This past week, the Cardinals suffered two terrible losses, incalculable in their impact. Long time radio announcer Jack Buck passed away after a long bout with Parkinson's disease, cancer and pneumonia, and staff ace Darryl Kile died suddenly from a blockage of his coronary arteries.
Buck was the best broadcaster ever. No one combined his technical strength of precisely describing the action, with his emotional strength of being caught up in a moment but without being maudlin or overzealous in praise. There was no hype when Buck called a game. His reactions, like his personality, were genuine, honest, often humorous but never mean-spirited. His call of Game 1 of the 1988 World Series is still thrilling, despite having been replayed at least ten thousand times over the last decade or so.
Many people have said that St. Louis is the best baseball town in America. And while several cities have enjoyed successful teams for a long time as St. Louis has, none of them had Jack Buck. People all over the midwest became Cardinal fans, even if they lived in other major league cities, listening to Jack Buck on the radio. Even people who actively rooted for other teams, even if they were division rivals, usually had the Cardinals as their number two team.
Stories of his generosity with his time, money and energies are legion. Yet despite his appeal and acclaim, there was never even a hint of ego with Buck. He was the Tom Hanks of broadcasting - brilliant with his craft, humble with his accomplishments and accessible to everyone along the way.
While his passing, tragic as it was, was not entirely unexpected given his health the last two months, Darryl Kile's was.
Kile was 33, the apparent picture of health. He had pitched in the big leagues for 12 years and never missed a start due to a health problem. Last year, he pitched through a shoulder injury that required surgery in the offseason. He didn't miss a start last year from the injury nor did he miss a start this year due to the recovery. And he did so quietly, almost embarrassed that he had ever had ever been injured in the first place. He was that way in Colorado, too, when he was struggling with his ERA and the fans' impatience; he always took the ball when it was his turn.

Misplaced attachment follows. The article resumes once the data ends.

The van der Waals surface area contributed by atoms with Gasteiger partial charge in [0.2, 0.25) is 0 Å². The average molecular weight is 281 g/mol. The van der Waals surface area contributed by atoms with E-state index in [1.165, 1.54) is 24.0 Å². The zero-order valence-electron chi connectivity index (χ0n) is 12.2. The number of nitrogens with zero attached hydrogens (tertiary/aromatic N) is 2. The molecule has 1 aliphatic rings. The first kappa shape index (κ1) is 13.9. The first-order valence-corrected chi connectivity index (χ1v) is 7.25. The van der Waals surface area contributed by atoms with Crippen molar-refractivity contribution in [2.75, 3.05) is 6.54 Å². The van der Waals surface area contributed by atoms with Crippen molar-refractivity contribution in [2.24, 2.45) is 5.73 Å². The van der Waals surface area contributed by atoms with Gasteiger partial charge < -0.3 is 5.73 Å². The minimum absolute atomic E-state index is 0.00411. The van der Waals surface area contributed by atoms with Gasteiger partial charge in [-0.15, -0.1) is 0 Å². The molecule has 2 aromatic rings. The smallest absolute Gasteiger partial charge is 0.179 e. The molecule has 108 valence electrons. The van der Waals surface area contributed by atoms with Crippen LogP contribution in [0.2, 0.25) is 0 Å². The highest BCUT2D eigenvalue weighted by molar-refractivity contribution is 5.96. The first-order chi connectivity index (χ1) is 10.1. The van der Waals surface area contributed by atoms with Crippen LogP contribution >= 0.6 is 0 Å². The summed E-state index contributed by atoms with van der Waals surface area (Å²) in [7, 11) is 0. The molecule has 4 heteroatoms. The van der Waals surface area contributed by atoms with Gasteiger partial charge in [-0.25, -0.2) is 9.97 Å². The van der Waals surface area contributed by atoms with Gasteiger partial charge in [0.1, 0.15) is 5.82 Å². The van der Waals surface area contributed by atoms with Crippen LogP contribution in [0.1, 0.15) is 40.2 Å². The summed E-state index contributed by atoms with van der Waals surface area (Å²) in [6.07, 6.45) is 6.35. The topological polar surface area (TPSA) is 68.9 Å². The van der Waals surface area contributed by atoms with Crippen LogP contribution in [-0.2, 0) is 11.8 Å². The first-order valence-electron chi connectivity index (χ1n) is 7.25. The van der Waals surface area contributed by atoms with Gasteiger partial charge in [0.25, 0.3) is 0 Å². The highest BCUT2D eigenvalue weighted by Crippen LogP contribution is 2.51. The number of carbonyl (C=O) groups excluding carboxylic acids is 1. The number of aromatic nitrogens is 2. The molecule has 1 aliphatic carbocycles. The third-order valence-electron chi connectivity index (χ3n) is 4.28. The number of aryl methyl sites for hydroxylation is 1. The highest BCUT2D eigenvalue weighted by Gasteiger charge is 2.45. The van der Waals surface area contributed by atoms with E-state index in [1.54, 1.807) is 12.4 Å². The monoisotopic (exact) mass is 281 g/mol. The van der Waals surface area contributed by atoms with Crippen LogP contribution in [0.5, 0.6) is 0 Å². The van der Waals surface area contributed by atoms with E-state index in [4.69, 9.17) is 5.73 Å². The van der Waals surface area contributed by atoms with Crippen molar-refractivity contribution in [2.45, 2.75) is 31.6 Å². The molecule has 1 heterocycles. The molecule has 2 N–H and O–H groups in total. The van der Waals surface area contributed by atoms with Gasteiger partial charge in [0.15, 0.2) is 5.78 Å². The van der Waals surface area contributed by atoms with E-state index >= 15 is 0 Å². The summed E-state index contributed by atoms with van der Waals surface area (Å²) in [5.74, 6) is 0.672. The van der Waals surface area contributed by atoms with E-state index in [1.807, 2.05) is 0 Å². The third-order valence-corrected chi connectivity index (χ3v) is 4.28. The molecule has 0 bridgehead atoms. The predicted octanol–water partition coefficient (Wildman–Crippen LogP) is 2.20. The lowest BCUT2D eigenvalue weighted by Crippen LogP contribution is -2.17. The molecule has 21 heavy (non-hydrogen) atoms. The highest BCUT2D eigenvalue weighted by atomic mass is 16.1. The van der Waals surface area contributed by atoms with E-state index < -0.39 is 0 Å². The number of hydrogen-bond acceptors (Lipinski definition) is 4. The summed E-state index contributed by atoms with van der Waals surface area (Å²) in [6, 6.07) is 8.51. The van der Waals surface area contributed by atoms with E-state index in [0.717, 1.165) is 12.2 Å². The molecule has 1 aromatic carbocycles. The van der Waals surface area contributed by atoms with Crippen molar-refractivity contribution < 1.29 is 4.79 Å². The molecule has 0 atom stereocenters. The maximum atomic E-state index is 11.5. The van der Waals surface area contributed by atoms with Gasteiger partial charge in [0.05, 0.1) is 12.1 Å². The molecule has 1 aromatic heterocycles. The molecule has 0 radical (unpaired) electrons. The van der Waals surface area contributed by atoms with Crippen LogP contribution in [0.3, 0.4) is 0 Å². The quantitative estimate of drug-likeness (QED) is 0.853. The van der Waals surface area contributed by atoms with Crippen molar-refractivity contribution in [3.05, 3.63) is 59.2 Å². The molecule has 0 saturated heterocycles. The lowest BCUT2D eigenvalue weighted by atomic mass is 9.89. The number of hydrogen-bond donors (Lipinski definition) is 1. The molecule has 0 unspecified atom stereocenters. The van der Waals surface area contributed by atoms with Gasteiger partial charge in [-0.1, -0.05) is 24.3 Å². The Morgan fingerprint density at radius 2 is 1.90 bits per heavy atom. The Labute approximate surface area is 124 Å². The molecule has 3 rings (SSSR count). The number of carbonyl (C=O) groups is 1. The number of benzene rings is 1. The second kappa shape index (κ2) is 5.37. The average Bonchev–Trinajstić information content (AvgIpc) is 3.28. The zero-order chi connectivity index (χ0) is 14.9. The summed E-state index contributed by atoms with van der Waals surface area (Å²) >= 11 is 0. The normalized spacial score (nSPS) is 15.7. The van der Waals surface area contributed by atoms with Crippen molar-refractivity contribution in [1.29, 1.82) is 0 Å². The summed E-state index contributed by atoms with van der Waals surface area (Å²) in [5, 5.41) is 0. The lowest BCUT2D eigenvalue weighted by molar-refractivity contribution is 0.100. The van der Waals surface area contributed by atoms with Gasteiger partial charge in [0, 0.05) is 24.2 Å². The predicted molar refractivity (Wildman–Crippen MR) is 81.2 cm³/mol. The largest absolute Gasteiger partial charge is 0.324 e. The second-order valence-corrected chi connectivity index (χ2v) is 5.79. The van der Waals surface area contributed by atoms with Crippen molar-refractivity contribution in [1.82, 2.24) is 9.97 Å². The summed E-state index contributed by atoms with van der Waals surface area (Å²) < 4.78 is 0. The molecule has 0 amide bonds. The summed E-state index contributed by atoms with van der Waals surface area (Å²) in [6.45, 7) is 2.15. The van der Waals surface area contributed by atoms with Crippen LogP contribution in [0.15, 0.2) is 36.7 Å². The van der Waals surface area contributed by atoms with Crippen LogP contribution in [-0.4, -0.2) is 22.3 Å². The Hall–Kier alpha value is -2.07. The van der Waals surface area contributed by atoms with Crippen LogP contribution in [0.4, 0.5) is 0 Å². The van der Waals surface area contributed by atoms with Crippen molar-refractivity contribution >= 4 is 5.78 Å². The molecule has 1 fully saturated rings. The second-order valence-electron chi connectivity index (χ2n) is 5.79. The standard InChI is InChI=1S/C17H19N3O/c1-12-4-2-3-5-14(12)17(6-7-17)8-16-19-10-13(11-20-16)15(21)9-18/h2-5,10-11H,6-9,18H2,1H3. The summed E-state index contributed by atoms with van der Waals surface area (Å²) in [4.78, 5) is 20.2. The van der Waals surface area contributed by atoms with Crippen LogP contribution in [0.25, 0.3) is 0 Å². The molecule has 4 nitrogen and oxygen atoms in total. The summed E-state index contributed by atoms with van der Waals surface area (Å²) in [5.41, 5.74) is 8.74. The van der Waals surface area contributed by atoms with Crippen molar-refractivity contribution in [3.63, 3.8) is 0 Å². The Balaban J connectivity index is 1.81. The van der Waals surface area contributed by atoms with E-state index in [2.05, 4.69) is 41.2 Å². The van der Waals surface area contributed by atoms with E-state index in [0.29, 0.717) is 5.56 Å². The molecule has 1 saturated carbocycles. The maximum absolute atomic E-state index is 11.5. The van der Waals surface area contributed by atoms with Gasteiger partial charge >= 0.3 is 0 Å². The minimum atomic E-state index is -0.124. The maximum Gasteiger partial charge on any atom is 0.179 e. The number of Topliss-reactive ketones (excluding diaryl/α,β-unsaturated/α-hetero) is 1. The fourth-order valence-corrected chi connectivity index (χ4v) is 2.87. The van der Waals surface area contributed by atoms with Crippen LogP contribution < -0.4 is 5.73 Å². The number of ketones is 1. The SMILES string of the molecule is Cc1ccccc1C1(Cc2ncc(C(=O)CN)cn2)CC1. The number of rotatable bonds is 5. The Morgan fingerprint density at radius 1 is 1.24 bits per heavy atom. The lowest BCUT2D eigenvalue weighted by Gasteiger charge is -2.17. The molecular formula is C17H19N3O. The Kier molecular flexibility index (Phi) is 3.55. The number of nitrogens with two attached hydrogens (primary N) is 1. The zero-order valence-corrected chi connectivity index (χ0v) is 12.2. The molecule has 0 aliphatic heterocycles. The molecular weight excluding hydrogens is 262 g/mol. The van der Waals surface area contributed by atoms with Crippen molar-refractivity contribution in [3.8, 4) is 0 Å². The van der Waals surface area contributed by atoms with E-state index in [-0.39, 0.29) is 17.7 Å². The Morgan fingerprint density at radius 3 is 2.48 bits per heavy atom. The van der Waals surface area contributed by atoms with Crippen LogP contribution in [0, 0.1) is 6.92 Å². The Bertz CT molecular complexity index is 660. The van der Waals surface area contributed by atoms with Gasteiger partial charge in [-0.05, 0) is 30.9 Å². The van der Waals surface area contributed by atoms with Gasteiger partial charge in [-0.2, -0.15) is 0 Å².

Kile wasn't just determined, he was good. His career ERA without the 2 seasons in Colorado would have been 3.70, an excellent mark in an ERA of 4.50 ERAs. Without those two years of low gravity, he would have averaged 7.19 Ks per 9 innings for his career, which would have been good for 25th all-time, ahead of Steve Carlton, Tom Seaver and Jim Bunning. As it is, his 6.93 per 9 mark is 29th best.
I can not speak of his presence with his team mates because I never met him. But the reflection from the people who did know him - players, coaches, GMs, broadcasters - has been unanimous: that he was an upbeat and noble spirit with a uncommon devotion to his family and team, who took pride in leading by example, but was never too proud to help another.
Kile's father had passed away at a young age (44) due a stroke caused by the same condition, coronary atherosclerosis. But that disease doesn't usually pose a health threat until a person reaches their 40s or 50s. That a young man in the prime of his life and peak of fitness can be struck down without warning abruptly reminds us of our delicate mortality. That someone with such shining character and integrity should be taken away so suddenly and prematurely from a world desperately needing more makes us question Heaven's wisdom.
My sincerest hope is that the families and friends of these two men will one day soon find some comfort in the knowledge that they were much, much greater than their professional accomplishments. While their passing is devastating to so many, the way they lived their lives continues to be a brilliant light for us all.